Until recently, if you wanted to make fun of Italian football you didn't have to look any farther for a target than AC Milan. The club's president made more headlines than the team and the changing room was full of players who could have reasonably retired five or even 10 years previous. No longer the European giant that so frightened teams across the continent, it looked like a sad caricature of itself.
How different things look now. The old guard were allowed their swan song, going out on a high by winning one last Scudetto.
And then came the changes. Alessandro Nesta, Paolo Maldini, Clarence Seedorf, Gennaro Gattuso and more—all gone.
All good things must come to an end, and for those legends of the Rossonero shirt, the time had come. For the club, too, the time was right for change, fresh faces and new ideas.
Fast forward to today and Milan have one of the youngest, most exciting squads in the league. Massimiliano Allegri is himself only 45 and his charges are mostly in their early 20s. The aim is clear: get 'em young.
The club has put its faith in youth—a commitment so often sorely lacking in Italian football. And at the vanguard of it all are Stephan El Shaarawy and Mario Balotelli. Two immensely gifted attackers who could well be the future for not only club, but country, too.
Happy times lay ahead in Milan, which is surely a surprise to many following the heartache of watching the squad's two best players, Zlatan Ibrahimovic and Thiago Silva, leave for Paris Saint-Germain in the summer. The question at the San Siro has gone from "Who'll replace Ibra" to "Ibra who?".
Of course, the club must have known it had a talent in El Shaarawy. But they wouldn't have expected him to rise to the task of replacing Zlatan so formidably.
"Score seven goals before Christmas," challenged Massimo Ambrosini, "and I'll pay for your holidays." The challenge worked—the club captain was booking flights and hotel rooms before the end of October.
Quick and technically talented, confident on the ball and off it and a curious mix of youthful arrogance and refreshing humility, El Shaarawy seems the complete package. The Pharaoh, as he's come to be known thanks to his Egyptian roots, has 15 goals to his name already this season, bettered only by Edinson Cavani of Napoli. To say he's been the surprise of the Serie A season would be an understatement.
With Balotelli on the other hand, Milan new what they were getting. Fast and powerful but skillful too, precociously talented and a little hot-tempered, a superstar and a ready-made champion at the age of just 22.
They make quite the pair. In the Azzurri shirt the duo had already hinted at what might be to come, but playing together week in, week out at club level is a dream scenario for all involved. There's temptation to compare it all to Roberto Mancini and Gianluca Vialli's time together at Sampdoria, when they scored so often they became known as i gemelli del gol, the goal twins.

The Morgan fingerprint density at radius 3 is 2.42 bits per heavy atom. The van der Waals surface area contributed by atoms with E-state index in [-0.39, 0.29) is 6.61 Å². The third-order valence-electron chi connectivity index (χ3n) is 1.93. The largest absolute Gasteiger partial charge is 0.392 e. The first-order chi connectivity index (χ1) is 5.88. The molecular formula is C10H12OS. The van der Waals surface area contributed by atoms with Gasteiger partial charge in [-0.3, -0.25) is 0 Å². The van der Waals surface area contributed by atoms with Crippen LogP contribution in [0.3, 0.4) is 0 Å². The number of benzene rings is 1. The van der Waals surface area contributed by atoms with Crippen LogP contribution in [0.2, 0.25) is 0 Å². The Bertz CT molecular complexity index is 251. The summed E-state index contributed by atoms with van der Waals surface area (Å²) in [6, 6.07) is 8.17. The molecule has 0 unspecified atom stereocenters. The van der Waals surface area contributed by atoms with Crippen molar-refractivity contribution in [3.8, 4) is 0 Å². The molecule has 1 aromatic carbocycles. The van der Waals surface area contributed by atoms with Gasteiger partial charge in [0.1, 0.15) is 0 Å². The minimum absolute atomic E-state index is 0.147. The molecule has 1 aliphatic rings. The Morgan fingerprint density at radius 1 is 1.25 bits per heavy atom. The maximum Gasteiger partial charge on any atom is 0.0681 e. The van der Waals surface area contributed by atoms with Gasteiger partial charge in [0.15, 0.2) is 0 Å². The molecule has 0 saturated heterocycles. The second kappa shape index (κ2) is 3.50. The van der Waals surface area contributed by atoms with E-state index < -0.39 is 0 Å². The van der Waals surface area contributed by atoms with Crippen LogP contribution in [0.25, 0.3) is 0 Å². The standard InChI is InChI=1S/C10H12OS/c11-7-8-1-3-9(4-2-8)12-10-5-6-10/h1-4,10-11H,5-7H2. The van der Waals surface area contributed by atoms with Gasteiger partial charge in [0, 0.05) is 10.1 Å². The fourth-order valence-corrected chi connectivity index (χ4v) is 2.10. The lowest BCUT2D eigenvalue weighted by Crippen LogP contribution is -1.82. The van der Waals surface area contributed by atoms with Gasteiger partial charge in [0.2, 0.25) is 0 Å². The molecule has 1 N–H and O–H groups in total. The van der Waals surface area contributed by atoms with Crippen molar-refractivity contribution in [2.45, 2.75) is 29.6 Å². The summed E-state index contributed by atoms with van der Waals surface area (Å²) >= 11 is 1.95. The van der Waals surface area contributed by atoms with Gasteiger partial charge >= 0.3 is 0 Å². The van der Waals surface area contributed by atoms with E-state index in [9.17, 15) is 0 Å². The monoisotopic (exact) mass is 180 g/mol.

Of course, there's some way to go before they can be mentioned seriously in the same breath as Mancini and Vialli, who were one of Italian football's greatest-ever pairings. They fired Samp to the club's only league title in 1991 and lifted four Coppa Italias and a Cup Winners' Cup. They narrowly missed out on the European Cup in '92, losing to Barcelona in the final. All of that, with Sampdoria.
Like I said, there's a way to go.
The signs look good though. They've already got a good rapport based on friendship and experience together in the national squad, and they're very much central to Milan's new project, so they should feel confident and wanted. Balotelli in particular seems to need regular reassurance of his importance to the team, so being an obviously central piece of the puzzle at the San Siro should do him a world of good.
El Shaarawy, meanwhile, seems happy to be along for the ride. You'd think such a rapid rise to fame might go to the guy's head, but the 20-year-old from Savona on the Ligurian coast seems as humble as the day he signed on.
"I would thank Allegri above all," he told reporters earlier in the season. "He is not one who says a lot, but when he does he has given me good advice—both on a footballing level and a human one. After this run of matches in which I have played very well, he told me to keep my feet on the ground."
Both the Pharaoh and Super Mario need to build consistency more than anything else. The talent is there, as is the relationship. El Shaarawy can become the Mancini to Balo's Vialli, if only they can learn to do what the truly great players do and put the hot-and-cold streaks behind them.
After starting the season so well, El Shaarawy is now in a little bit of a rut—one which hopefully the new arrival can help him get out of. He's also yet to really shine against top opposition, save for his two goals against Napoli in November.
Similarly, Balo went from being a goal machine in 2011-12 for Manchester City to being unable to score for them this term. A swiftly scored goal on his debut showed that he still knows how, however, and Allegri will be hoping it will come naturally again soon.
The second coming of i gemelli del gol? Whisper it, but maybe.